Peter Thiel, the entrepreneur and investor who made billions foreseeing the dotcom and subprime crashes, is courting controversy again by calling higher education the next big bubble.Even worse, he started a program giving cash grants of $100,000 to 20 young people under 20 to stop out of school and start new projects.
This has landed him in a firestorm of criticism, even in Silicon Valley where people are usually respectful of iconoclastic opinions.
Here’s two things the people criticising Thiel don’t get about his argument:
- He’s not saying no one should go to college. He’s saying that for at least some gifted young kids, college might be the right track, but the society says that if you’re smart you absolutely must go to college even though it might not be the right thing for you. Your writer was a victim of this mentality. For example, Wadhwa tweets “For every Zuckerberg, there are thousands who dropped out and wrecked their careers.” Sure, but where did Thiel encourage everyone to drop out? Isn’t what he’s saying, rather, is that there are probably at least a few more potential Zuckerbergs out there than it seems? Isn’t that worth at least exploring?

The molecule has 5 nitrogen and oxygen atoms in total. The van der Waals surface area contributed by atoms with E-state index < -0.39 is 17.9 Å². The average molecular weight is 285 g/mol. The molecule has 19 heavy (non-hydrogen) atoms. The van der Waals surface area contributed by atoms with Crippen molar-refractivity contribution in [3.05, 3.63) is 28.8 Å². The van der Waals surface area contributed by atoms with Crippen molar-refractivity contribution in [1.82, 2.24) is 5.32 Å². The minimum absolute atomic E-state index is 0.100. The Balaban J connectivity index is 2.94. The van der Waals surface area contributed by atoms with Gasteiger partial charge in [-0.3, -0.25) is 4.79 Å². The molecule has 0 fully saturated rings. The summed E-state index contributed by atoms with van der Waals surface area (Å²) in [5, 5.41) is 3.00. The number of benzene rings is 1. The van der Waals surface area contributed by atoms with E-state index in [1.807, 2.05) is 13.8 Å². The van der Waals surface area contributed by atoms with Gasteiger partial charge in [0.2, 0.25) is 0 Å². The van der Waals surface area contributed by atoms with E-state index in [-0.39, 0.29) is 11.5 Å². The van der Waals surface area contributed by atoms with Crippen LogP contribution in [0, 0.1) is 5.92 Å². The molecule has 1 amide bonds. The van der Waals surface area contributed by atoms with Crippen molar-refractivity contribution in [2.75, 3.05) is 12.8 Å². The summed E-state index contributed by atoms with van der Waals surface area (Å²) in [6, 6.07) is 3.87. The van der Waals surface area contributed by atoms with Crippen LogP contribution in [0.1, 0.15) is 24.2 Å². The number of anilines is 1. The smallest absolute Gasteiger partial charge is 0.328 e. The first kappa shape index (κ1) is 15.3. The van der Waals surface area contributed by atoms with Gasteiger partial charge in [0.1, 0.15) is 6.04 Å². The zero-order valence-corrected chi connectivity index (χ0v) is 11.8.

- The question isn’t whether college is nice, it’s whether it’s worth a quarter million dollars in debt and opportunity costs. Of course college is nice. Of course you learn plenty of stuff there (though as much as you could?). Of course you meet plenty of great people. Of course it’s a useful market signal. The question isn’t whether college is good. The question is whether college is worth the price. College debt isn’t just expensive, it limits your choices after graduation. And college debt is the only kind of debt that you can’t walk away from in bankruptcy.
There are arguments on both sides. But it seems to us a lot people aren’t trying to ask the right questions. Maybe because they’re afraid of the answers.
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